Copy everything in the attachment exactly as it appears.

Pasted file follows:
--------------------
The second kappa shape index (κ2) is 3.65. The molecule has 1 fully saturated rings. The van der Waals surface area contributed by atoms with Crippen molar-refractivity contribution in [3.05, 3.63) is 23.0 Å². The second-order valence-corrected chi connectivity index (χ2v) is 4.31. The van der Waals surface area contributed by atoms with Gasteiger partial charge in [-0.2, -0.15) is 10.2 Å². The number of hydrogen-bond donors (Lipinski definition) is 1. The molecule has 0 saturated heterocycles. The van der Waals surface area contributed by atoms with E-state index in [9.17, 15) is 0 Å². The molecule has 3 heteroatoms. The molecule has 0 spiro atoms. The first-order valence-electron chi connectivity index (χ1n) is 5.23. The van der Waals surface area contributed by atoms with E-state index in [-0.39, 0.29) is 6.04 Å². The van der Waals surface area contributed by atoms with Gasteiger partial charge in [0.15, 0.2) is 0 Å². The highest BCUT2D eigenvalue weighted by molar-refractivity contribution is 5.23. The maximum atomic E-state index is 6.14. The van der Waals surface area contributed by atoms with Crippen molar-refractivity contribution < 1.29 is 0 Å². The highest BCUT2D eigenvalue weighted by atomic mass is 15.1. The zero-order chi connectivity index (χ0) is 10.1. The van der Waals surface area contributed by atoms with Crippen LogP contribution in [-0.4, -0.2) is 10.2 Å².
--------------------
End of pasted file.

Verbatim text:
The second kappa shape index (κ2) is 3.65. The molecule has 1 fully saturated rings. The van der Waals surface area contributed by atoms with Crippen molar-refractivity contribution in [3.05, 3.63) is 23.0 Å². The second-order valence-corrected chi connectivity index (χ2v) is 4.31. The van der Waals surface area contributed by atoms with Gasteiger partial charge in [-0.2, -0.15) is 10.2 Å². The number of hydrogen-bond donors (Lipinski definition) is 1. The molecule has 0 saturated heterocycles. The van der Waals surface area contributed by atoms with E-state index in [9.17, 15) is 0 Å². The molecule has 3 heteroatoms. The molecule has 0 spiro atoms. The first-order valence-electron chi connectivity index (χ1n) is 5.23. The van der Waals surface area contributed by atoms with E-state index in [-0.39, 0.29) is 6.04 Å². The van der Waals surface area contributed by atoms with Gasteiger partial charge in [0.15, 0.2) is 0 Å². The highest BCUT2D eigenvalue weighted by molar-refractivity contribution is 5.23. The maximum atomic E-state index is 6.14. The van der Waals surface area contributed by atoms with Crippen molar-refractivity contribution < 1.29 is 0 Å². The highest BCUT2D eigenvalue weighted by atomic mass is 15.1. The zero-order chi connectivity index (χ0) is 10.1. The van der Waals surface area contributed by atoms with Crippen LogP contribution in [-0.4, -0.2) is 10.2 Å².